Latest News Mansoon - 2021

Union Govt announced a rise MSP of key kharif crops by 4-5%

Mansoon paddy

The Union Govt announced a rise in the minimum support price (MSP) of key kharif crops by 4-5 percent on Wednesday, as part of the Centre’s attempt to alleviate concerns about controversial agricultural law.

MSPs for commodities such as paddy, cotton, jowar, bajra, maize, peanuts, and soyabean have been raised by 4-5 percent over last year’s prices.

As per Prime Minister Narendra Modi’s MSP policy, farmers are undoubtedly benefiting enormously from the scheme,’  agricultural minister Narendra Singh Tomar said during a press conference.

He emphasized the government’s position that the MSP procurement policy will not be repealed, despite widespread fears among farmers protesting at Delhi’s borders since November 2020 to remove the three farm bills passed by the Union government.

Also Read: Paddy purchasing increased by 16% this Kharif to 638,57 lakh tons

‘In the past, while reform discussions were continuing, both I and the PM had told everyone in the House (Parliament) that MSP is presently being implemented and will continue to be implemented,’  Tomar added.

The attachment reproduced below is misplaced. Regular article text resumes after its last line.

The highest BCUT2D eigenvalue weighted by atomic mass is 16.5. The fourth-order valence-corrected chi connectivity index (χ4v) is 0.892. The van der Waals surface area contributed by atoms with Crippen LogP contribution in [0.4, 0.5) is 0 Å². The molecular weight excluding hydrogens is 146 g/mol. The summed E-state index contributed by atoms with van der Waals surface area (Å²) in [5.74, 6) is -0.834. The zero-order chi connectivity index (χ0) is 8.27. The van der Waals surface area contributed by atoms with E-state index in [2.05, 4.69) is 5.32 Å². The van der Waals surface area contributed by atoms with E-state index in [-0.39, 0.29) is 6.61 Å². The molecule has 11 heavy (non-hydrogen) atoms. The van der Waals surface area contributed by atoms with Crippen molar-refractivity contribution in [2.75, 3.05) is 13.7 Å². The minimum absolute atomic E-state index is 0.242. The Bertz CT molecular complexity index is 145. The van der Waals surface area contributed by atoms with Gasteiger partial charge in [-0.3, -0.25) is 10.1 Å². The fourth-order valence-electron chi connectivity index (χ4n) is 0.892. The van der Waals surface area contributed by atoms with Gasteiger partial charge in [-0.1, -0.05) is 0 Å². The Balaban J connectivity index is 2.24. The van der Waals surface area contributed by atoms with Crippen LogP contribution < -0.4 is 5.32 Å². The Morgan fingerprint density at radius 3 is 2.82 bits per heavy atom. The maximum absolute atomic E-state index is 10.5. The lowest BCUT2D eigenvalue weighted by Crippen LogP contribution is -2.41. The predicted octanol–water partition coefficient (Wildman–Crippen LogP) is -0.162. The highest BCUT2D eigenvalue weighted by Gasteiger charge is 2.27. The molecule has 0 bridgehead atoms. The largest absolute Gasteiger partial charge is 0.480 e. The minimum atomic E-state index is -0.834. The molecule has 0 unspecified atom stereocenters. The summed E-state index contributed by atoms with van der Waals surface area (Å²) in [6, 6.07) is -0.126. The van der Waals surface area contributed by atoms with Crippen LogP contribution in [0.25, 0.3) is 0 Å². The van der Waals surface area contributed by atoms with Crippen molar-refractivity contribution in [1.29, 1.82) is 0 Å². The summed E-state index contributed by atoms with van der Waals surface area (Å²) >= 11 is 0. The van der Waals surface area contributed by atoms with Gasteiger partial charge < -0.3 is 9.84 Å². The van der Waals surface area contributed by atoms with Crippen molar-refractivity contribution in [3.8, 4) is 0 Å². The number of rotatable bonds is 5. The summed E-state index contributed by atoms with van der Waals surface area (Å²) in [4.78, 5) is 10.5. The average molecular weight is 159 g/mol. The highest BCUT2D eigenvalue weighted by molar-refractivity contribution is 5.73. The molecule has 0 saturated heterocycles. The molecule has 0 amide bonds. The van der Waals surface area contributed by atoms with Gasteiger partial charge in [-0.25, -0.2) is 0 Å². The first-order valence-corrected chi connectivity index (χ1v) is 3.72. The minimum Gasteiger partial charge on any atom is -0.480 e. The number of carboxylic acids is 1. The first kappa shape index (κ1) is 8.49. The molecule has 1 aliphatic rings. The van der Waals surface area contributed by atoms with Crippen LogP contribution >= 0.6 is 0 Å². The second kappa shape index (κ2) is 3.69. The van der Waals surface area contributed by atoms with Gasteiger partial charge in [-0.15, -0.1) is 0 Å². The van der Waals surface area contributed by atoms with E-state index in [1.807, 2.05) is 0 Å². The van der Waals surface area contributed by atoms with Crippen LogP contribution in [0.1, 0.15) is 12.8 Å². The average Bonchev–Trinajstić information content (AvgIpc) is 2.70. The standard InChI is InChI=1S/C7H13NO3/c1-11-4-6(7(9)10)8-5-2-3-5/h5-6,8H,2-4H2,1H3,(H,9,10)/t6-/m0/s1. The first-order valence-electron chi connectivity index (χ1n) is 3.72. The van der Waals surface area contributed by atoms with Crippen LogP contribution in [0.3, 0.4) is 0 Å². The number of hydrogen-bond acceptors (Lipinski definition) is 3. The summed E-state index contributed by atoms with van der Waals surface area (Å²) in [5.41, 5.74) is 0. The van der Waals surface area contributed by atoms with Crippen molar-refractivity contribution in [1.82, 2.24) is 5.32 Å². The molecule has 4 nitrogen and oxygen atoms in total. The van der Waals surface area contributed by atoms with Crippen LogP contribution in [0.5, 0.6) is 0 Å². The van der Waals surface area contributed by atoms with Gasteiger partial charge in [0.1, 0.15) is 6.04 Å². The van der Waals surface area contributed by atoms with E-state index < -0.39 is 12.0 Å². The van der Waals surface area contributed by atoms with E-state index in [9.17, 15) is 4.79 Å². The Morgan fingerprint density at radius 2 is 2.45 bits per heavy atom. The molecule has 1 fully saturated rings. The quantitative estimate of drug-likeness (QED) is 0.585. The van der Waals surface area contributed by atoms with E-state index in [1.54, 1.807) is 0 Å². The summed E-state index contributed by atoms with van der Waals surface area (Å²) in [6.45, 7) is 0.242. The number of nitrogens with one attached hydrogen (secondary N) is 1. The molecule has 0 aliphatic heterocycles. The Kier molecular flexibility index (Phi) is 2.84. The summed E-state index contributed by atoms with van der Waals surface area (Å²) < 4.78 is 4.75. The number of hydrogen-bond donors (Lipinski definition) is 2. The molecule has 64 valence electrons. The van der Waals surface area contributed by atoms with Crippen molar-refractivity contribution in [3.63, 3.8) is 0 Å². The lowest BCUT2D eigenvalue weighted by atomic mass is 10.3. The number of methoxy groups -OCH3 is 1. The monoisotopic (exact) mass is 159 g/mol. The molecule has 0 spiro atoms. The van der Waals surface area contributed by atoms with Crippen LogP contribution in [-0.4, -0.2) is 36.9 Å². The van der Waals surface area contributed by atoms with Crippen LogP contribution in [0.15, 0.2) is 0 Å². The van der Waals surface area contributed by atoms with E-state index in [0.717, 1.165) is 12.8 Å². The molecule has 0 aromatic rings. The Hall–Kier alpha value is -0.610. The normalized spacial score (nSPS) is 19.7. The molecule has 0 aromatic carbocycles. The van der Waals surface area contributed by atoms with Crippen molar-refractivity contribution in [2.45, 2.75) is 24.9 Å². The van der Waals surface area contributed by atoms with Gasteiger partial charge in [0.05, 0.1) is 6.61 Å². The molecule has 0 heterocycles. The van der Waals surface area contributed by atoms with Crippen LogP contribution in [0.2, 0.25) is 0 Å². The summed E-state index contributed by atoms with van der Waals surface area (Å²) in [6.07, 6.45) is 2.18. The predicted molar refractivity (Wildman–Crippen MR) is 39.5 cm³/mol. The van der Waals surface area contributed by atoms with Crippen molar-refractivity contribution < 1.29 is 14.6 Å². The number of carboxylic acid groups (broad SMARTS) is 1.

MSP for common paddy has been raised to ₹ 1,940 per quintal, up from ₹ 1,868, while MSP for standard size cotton has been raised to ₹ 5,726 per quintal, up from ₹ 5,515 per quintal last year.

The government has promised farmers at least a 50% increase in returns over the average cost of cultivation.

Growers of bajra will benefit the most from the stated rates, with an 85 percent return on average cost of production at the MSP rate, followed by urad growers (65 percent ), and tur growers (65 percent ). (62 percent ). All other crops, such as paddy, cotton, soyabean, ragi, and maize, will yield 50% returns.

The government announces the modification of MSPs twice a year, once before the rabi (winter) and once before the kharif (monsoon) seasons.

Also Read: IMD predicts normal monsoon, farmers worried for prolonged lockdowns

All of these crops are water-intensive and must be planted before the monsoon winds sweep through the country.

The monsoon, which arrived in India three days late, is still moving quickly over the country. This year’s monsoon is expected to be slightly above average, which should boost the agricultural sector, which directly or indirectly employs over half of India’s population.

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